Eiyuden Chronicle

Suikoden and Eiyuden Chronicle Creator Yoshitaka Murayama Has Passed At 55

He passed due to complications with an ongoing illness on February 6th

Some saddening news this morning: we have learned that Yoshitaka Murayama, who is better known as the creative mind of the Suikoden franchise and the Eiyuden Chronicle games, has passed away at the age of 55, according to a statement from Rabbit & Bear Studios. His passing was confirmed to happen earlier last week on February 6th due to complications with “ongoing illness.”

“[Murayama’s] hard work on Eiyuden Chronicle as scenario writer was finished, but as his co-workers and friends, it saddens us to know that he won’t get to see the reactions from his fans. However, even with those feelings, we need to accept the reality that he is no longer with us and continue to push his dream forward by releasing Eiyuden Chronicle to the world,” Rabbit & Bear Studios’ Junko Kawano, Junichi Murakami and Osamu Komuta said in a joint statement.

“We want to maintain his legacy and vision with this game and know that he would have wanted the rich world he has created with Eiyuden Chronicle to live on. His family sincerely appreciates your prayers and support
but asks for privacy and that no flowers, mail, or other offerings be sent.”

Yoshitaka Murayama was born in Hokkaido, Japan, on January 17th, 1969. At 23, he submitted a job application at Konami’s newly opened Tokyo headquarters in the summer of 1992 after finishing up his computer programming studies at the University of Tokyo. He was first hired as a QA tester, but months later, he was selected alongside others to create a game for the company’s internal game console. This project was later scrapped as resources were moved onto Sony’s upcoming console, the original PlayStation.

A first draft scenario of what would become Suikoden was submitted; the project’s goal for Murayama was to create an RPG that would rival the works of Dragon Quest and Final Fantasy. While the game was tested early in 3D, Murayama wasn’t impressed by the visuals, so instead opted to make the game as a traditional 2D RPG. The game was eventually released in 1995; thanks to word of mouth, game sales increased, turning Suikoden into a franchise for Konami as more and more games were released, including mainline sequels and spinoffs.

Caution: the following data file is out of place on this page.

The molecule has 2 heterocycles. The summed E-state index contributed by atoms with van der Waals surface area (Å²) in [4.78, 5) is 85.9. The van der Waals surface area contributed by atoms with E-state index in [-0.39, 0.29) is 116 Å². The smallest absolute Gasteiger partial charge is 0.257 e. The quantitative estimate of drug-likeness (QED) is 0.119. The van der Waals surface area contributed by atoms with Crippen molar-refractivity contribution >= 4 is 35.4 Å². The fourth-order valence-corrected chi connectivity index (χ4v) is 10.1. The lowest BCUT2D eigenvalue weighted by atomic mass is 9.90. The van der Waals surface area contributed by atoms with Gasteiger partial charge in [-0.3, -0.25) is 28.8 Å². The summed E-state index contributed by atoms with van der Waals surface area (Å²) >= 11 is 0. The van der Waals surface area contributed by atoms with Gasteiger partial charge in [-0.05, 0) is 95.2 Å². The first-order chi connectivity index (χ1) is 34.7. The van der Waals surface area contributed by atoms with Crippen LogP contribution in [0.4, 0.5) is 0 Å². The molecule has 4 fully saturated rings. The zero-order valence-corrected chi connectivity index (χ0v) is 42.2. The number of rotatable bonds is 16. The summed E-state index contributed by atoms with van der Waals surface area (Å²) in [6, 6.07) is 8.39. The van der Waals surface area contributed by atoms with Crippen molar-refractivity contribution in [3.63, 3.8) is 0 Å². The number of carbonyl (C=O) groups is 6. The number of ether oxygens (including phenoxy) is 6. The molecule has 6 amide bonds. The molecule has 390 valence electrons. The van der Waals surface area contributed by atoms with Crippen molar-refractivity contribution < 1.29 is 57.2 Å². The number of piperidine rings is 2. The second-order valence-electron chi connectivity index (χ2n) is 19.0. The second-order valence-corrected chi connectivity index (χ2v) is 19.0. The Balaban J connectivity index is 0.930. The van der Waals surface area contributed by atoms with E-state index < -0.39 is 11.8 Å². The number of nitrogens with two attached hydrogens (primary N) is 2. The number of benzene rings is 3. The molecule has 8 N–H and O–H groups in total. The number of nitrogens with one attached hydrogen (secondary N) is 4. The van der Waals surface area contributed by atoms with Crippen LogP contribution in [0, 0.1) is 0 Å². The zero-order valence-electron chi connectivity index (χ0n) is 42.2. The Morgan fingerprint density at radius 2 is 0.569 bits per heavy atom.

After ten years with the company, Murayama left Konami in July 2002. Even though he wanted to stay on longer, he was apparently forced out of the company leading to the RPG franchise being fumbled by Konami years later after Murayama’s departure. Murayama went on to focus on freelance work and created his own company, Blue Moon Studio, going on to create 10,000 Bullets and Tensho Gakuen Gekkoroku. After working on those titles, Murayama received an offer from another company.

Later on in life, Murayuma wanted to create a real successor to Suikoden, so alongside his past collaborators at Konami, they launched a new project with the spiritual legacy of the Konami RPG franchise in the form of Eiyuden Chronicle: Hundred Heroes, which was announced back on July 27th, 2020 and would be funded on Kickstarter. The project got its funding in three hours alone and exceeded all its stretch goals, becoming the third most-funded project in the crowdfunding campaign’s history with over $4.5 million USD raised across 46, 307 backers. The project would later see the release of the game’s prequel, Eiyuden Chronicle: Rising in 2022.

Eiyuden Chronicle: Hundred Heroes will serve as Murayama’s final game, which is slated to launch for PC, PS4, PS5, Xbox One, Xbox Series X|S, and Nintendo Switch on April 23rd